New York State Court of Claims

New York State Court of Claims

RODRIGUEZ v. THE STATE OF NEW YORK, #2001-009-052, Claim No. 98912, Motion Nos. M-63661, CM-64039


Claimant's application to serve and file a late claim and to amend his claim was granted.

Case Information

Claimant short name:
Footnote (claimant name) :

Footnote (defendant name) :

Third-party claimant(s):

Third-party defendant(s):

Claim number(s):
Motion number(s):
Cross-motion number(s):
Claimant's attorney:
BY: Daniel M. DeLaus, Jr., Esq.,Of Counsel.
Defendant's attorney:
Attorney General
BY: Heather R. Rubinstein, Esq.,
Assistant Attorney GeneralOf Counsel.
Third-party defendant's attorney:

Signature date:
December 10, 2001

Official citation:

Appellate results:

See also (multicaptioned case)


Claimant seeks permission to serve and file a late claim pursuant to Court of Claims Act, § 10(6), in order to add to previously filed Claim No. 98912 an additional cause of action asserting negligence against the State. In this application, claimant also seeks permission to amend Claim No. 98912 to clarify allegations in the claim which seeks damages for medical malpractice.

In addition to its opposition to this motion, defendant has also brought a cross-motion seeking to dismiss the claim, based upon a failure to serve a certificate of merit with the medical malpractice claim, as required by CPLR § 3012-a.

The following papers were considered by the Court in connection with both the motion and cross-motion:
Notice of Motion, Affirmation, with Exhibits (including Proposed Claim). 1,2

Memorandum of Law 3

Affirmation in Opposition, with Exhibits 4

Notice of Cross-Motion, Affirmation, with Exhibits 5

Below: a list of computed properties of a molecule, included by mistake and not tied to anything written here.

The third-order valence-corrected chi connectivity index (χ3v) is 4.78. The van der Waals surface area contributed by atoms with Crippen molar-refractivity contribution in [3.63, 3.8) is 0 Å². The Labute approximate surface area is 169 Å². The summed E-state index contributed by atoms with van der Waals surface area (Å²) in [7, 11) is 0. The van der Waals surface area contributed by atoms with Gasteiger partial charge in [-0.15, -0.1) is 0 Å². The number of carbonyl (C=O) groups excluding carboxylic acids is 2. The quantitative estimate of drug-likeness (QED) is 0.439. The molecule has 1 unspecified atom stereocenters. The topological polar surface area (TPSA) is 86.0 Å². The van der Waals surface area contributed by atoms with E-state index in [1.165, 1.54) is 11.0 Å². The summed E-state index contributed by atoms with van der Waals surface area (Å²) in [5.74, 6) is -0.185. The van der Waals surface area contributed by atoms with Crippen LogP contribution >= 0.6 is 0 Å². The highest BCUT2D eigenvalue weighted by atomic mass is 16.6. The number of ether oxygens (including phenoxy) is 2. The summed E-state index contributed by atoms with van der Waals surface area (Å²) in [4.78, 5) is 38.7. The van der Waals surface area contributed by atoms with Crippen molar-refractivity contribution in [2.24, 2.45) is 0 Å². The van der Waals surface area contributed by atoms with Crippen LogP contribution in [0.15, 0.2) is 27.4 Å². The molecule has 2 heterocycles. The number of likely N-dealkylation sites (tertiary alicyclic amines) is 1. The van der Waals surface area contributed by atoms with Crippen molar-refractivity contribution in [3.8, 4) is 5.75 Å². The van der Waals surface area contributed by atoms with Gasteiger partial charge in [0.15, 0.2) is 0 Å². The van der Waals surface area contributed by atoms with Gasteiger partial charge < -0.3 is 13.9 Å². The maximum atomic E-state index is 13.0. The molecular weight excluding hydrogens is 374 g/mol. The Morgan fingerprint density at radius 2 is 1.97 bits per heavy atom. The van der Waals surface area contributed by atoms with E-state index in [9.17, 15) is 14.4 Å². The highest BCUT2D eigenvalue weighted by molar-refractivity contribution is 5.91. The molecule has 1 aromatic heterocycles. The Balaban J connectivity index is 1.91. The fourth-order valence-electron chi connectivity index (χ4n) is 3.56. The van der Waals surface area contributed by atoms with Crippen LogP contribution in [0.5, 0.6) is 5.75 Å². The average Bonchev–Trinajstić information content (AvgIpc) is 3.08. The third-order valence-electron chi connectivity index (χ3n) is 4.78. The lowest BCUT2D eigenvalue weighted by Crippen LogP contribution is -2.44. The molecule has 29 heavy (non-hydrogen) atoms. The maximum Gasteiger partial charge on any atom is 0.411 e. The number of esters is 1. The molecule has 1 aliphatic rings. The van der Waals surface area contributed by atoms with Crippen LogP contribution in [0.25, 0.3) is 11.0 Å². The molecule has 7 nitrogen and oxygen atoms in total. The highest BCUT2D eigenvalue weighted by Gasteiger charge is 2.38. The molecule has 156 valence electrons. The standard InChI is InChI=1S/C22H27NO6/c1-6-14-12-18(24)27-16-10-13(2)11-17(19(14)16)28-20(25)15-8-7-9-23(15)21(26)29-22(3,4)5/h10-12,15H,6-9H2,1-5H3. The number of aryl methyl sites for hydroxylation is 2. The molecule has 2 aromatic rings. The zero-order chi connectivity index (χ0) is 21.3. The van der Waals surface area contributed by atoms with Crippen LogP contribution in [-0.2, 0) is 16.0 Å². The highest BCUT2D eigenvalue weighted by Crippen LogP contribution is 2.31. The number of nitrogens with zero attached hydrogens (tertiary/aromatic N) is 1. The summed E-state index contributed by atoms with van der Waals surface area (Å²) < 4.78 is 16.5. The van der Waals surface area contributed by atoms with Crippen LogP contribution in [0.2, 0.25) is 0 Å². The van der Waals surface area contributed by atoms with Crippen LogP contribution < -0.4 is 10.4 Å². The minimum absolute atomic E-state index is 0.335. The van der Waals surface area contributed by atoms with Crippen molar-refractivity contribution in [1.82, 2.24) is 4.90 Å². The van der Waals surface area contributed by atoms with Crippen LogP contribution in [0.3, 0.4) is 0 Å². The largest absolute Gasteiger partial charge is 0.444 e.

Reply Affirmation 7

Claimant, at that time proceeding pro se, filed a claim (Claim No. 98912) on September 4, 1998, seeking damages for medical malpractice and deliberate indifference, alleging that he received inadequate medical treatment while incarcerated at Auburn Correctional Facility. Claimant alleged in this claim that he was injured on June 23, 1998, while working on a grinding machine in the prison's welding shop. He alleged that a piece of metal became lodged in his left eye while he was working on the grinding machine. Claimant alleges that the medical treatment he received for this injury was inadequate, in that the piece of metal was not identified and located until he was ultimately referred to a medical center in Syracuse for treatment, several days after the accident. He alleges that the treatment he received at Auburn Correctional Facility, prior to being referred to the outside facility, was inadequate, in that medical personnel at the facility did not timely and properly diagnose or treat his injury. Furthermore, claimant alleges that he was not provided with medicine which was prescribed to him on the day of treatment at the outside facility, until several days after said treatment.

After filing his claim, claimant continued to proceed on a pro se basis through a period of discovery, which addressed his claims of medical malpractice and deliberate indifference. A trial was ultimately scheduled and commenced by my esteemed and learned colleague, Hon. Donald J. Corbett, Jr., on June 13, 2001. During claimant's direct testimony, Judge Corbett declared a mistrial in the interest of justice, and recommended that claimant seek immediate representation.

Claimant has since retained counsel, who have brought the instant motion on claimant's behalf seeking leave to serve and file a late claim. Specifically, claimant seeks to add a cause of action for negligence, based upon an alleged failure to provide claimant with adequate eye protection and proper supervision while he was working on the grinding machine at the time he sustained his injury.